Facing Ali

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Facing Ali

by Stephen Brunt

Knopf Canada | October 7, 2003 | Trade Paperback |

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They won, they lost, they were scorned or cheered, but they got in the ring with the champ. Muhammad Ali through the stories of 15 of his opponents - an incredible cross-section that reveals Ali as never before.

Every fighter who got into the ring with Ali shone brighter as a result; no life or career could be the same afterwards. Stephen Brunt, Canada's most respected sports writer, has travelled to meet the men who fought Ali, opening a new perspective on the most famous man on the planet. They include great champions and "tomato cans", no-hopers and a few men who beat Ali; by turns triumphant and tragic, hilarious, uplifting and angry, each tells a different story.
Brunt speaks to men like Joe Frazier and Larry Holmes, who remember their titanic bouts with Ali with love and rancour. In 1963 Henry Cooper's perfect left hook floored Ali - but he was saved by the bell and some ringside shenanigans. Cooper's moment still helped make " 'Ammerin' 'Enry" into Sir Henry Cooper, while the little-known Jurgen Blin returned from facing Ali in Zurich straight to his job at a sausage factory.

The men he fought can tell us about Ali the boxer as no-one else can. But they also saw Ali invent himself as a media personality before such a thing existed. They were there when Ali's personality and courage, his controversial beliefs and his refusal to play the parts assigned to him, indelibly changed the United States and the world. Stephen Brunt has fashioned their stories into an engaging portrait of the man who remains a phenomenon.

"That night I could have beaten Godzilla. I was that sure of myself. And in that kind of shape, I could have fought for fifty rounds, easy. I was just so cocky at that point. I knew before the bell rang, in my head and in my camp, that I was going to win the fight. . . . After the decision was announced, I went right to Howard Cosell and said, 'What do you say now, Howard?'" -- Ken Norton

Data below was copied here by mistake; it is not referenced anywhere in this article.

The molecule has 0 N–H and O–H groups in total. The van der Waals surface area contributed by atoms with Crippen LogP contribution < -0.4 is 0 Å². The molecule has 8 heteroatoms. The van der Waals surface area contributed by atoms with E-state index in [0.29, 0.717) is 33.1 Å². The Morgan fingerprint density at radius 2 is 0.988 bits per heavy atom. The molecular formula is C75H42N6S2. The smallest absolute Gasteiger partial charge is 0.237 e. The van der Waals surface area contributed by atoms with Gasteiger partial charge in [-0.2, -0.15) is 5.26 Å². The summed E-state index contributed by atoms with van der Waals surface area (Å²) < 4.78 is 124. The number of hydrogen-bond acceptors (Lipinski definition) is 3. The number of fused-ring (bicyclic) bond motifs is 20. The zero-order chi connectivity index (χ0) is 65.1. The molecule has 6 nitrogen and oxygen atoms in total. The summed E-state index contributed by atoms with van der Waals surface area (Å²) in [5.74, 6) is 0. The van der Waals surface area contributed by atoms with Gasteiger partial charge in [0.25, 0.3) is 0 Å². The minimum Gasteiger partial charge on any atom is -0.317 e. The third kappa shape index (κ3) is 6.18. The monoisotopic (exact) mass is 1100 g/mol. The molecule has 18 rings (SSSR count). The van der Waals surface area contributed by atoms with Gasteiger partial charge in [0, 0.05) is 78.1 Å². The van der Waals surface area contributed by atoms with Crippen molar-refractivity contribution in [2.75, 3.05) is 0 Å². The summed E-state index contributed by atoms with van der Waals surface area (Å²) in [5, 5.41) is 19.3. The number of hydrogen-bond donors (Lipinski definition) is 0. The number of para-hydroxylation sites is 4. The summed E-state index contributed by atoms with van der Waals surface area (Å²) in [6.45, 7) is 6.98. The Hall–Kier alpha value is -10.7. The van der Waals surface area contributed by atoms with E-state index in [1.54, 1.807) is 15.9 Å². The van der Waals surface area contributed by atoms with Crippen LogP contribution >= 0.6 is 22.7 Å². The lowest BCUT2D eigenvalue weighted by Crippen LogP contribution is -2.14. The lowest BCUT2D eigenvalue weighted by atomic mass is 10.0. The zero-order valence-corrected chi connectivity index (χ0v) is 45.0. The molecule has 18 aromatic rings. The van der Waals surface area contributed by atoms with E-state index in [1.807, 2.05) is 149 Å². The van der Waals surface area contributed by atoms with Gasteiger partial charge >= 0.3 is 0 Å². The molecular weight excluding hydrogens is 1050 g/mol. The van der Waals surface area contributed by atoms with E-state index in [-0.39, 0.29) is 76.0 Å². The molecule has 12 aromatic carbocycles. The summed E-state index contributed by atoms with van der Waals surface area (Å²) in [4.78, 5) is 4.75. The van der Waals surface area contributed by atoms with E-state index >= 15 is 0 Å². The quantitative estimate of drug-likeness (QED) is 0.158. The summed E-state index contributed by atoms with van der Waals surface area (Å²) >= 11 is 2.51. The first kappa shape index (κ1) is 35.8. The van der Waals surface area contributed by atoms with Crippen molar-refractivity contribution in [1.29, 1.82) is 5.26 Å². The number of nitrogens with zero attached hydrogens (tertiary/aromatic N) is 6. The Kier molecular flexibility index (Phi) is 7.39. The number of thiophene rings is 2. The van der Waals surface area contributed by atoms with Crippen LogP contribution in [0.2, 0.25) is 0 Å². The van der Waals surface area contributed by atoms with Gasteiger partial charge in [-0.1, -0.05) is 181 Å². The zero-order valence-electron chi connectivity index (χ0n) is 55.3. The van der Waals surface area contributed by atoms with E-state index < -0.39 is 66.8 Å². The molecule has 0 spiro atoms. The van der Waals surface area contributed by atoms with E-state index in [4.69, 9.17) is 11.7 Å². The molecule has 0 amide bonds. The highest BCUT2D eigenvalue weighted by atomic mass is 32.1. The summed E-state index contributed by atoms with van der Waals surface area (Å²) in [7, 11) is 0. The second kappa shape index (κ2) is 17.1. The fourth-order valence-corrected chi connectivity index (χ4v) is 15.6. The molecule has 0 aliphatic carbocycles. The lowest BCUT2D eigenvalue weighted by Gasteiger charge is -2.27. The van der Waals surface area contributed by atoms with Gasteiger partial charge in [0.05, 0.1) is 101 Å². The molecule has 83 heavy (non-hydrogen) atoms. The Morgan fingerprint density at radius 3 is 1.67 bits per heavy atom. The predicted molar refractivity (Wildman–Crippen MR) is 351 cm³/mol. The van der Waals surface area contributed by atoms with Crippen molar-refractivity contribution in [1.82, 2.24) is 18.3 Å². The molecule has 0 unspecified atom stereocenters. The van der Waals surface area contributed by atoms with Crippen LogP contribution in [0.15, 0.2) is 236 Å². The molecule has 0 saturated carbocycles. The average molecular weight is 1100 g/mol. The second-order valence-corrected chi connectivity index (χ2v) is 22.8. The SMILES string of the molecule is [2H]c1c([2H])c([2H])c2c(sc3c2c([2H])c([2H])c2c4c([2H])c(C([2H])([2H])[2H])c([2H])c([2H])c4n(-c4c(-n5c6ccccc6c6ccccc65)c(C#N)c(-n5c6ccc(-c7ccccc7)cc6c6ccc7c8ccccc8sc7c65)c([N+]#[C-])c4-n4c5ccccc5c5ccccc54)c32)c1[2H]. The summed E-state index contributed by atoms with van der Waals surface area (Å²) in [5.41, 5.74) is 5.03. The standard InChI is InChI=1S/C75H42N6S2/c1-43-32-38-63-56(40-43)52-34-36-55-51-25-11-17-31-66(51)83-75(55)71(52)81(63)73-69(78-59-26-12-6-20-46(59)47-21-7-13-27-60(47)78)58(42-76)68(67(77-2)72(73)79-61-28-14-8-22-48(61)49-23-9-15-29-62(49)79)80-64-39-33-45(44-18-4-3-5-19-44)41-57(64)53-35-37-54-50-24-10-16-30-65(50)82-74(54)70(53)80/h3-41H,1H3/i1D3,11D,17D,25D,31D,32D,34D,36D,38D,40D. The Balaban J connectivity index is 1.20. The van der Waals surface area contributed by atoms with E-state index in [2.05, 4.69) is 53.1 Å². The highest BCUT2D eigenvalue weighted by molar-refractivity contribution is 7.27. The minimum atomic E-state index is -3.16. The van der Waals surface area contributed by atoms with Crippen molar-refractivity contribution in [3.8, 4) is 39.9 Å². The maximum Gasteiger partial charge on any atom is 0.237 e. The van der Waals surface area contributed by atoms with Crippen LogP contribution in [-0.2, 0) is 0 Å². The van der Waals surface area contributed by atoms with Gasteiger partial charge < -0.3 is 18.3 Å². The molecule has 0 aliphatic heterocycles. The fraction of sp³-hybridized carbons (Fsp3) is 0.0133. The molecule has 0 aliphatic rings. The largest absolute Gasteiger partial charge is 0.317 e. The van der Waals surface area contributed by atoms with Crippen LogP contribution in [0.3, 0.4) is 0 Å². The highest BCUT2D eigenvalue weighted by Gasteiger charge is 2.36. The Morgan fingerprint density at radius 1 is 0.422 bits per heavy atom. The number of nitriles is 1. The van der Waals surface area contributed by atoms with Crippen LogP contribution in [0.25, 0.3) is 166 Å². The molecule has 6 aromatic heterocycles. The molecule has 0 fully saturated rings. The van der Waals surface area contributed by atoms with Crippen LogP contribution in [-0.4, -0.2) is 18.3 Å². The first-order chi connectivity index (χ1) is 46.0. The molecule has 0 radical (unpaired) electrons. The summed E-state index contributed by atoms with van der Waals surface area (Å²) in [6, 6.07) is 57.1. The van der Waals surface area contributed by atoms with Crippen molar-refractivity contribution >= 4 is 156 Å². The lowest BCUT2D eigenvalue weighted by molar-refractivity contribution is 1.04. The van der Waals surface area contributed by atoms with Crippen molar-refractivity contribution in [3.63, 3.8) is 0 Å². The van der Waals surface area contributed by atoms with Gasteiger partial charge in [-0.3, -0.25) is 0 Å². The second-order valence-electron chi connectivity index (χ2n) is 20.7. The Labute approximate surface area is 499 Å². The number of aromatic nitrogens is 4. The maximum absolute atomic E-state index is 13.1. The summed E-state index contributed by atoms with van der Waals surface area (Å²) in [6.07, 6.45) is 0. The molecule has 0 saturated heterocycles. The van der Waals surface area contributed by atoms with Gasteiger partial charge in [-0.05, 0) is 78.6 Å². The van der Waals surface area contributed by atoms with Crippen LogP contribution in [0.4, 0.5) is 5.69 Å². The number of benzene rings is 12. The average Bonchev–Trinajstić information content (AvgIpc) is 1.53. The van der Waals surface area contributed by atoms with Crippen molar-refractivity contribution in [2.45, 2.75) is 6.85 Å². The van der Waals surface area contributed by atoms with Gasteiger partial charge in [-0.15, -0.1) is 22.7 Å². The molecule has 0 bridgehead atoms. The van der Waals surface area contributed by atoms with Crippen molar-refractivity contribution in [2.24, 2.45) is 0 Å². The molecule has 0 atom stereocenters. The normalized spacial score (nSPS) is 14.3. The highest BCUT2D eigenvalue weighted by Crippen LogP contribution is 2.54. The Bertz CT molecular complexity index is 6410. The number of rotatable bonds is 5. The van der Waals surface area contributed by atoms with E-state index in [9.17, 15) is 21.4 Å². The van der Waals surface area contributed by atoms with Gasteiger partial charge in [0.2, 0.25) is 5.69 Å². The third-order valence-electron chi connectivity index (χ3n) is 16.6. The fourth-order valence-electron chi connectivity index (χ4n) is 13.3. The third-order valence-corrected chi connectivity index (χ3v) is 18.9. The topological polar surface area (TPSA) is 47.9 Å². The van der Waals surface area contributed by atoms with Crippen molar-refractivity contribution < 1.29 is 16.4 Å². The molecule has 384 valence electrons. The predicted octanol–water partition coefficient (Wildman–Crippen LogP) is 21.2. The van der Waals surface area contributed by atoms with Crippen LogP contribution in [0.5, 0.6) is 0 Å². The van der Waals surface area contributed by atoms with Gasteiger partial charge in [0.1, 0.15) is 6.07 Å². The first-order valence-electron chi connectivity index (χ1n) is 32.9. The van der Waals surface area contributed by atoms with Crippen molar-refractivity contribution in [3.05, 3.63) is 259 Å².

"When Ali was down, I remember saying to my ringman Al Braverman, 'Start the car, we're going to the bank, we're millionaires.' And Al said, 'You'd better turn around. Because he's getting up, and he looks pissed off.'" -- Chuck Wepner


From the Hardcover edition.

Format: Trade Paperback

Published: October 7, 2003

Publisher: Knopf Canada

Language: English

The following ISBNs are associated with this title:

ISBN - 10: 0676973515

ISBN - 13: 9780676973518

Found in: Sports and Fitness

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– More About This Product –

Facing Ali

Facing Ali

by Stephen Brunt

Format: Trade Paperback

Published: October 7, 2003

Publisher: Knopf Canada

Language: English

The following ISBNs are associated with this title:

ISBN - 10: 0676973515

ISBN - 13: 9780676973518

Read from the Book

SECONDS OUT: INTRODUCTION Several years back, a former champion of the world began his comeback in humble surroundings. He certainly wasn’t a great fighter -- more a creation of promotional and managerial smarts than anything else -- but still, he’d known better places than Lulu’s, once, in an earlier life, a discount department store. Now it was billed as the world’s biggest nightclub, an enormous place containing several different bars and featuring musical acts from the fringes of the nostalgic imagination. The mystery of whatever happened to so-and-so, a one-hit wonder from the mid-1960s, was often solved when his name appeared on the marquee. But staging a fight at Lulu’s was more of a risk than bringing in Mitch Ryder or Gary Lewis and the Playboys, and so even with a big name on the bill, the crowd was limited to a few hundred zealots, huddled together in one corner of the vast floor space. Those who were hip to the ways of boxing understood that a classic probably wasn’t in the cards. Though the glamour boy’s name was still worth money in the pugilistic economy, he needed a confidence builder. So his opponent would be chosen purely for his unthreatening nature, a career loser, a tomato can, an afterthought. His list of credits mattered not at all, since his role was entirely supporting. He would show up, act like a boxer, ideally put up a bit of a struggle and then be knocked out and forgotten -- on his way out of town before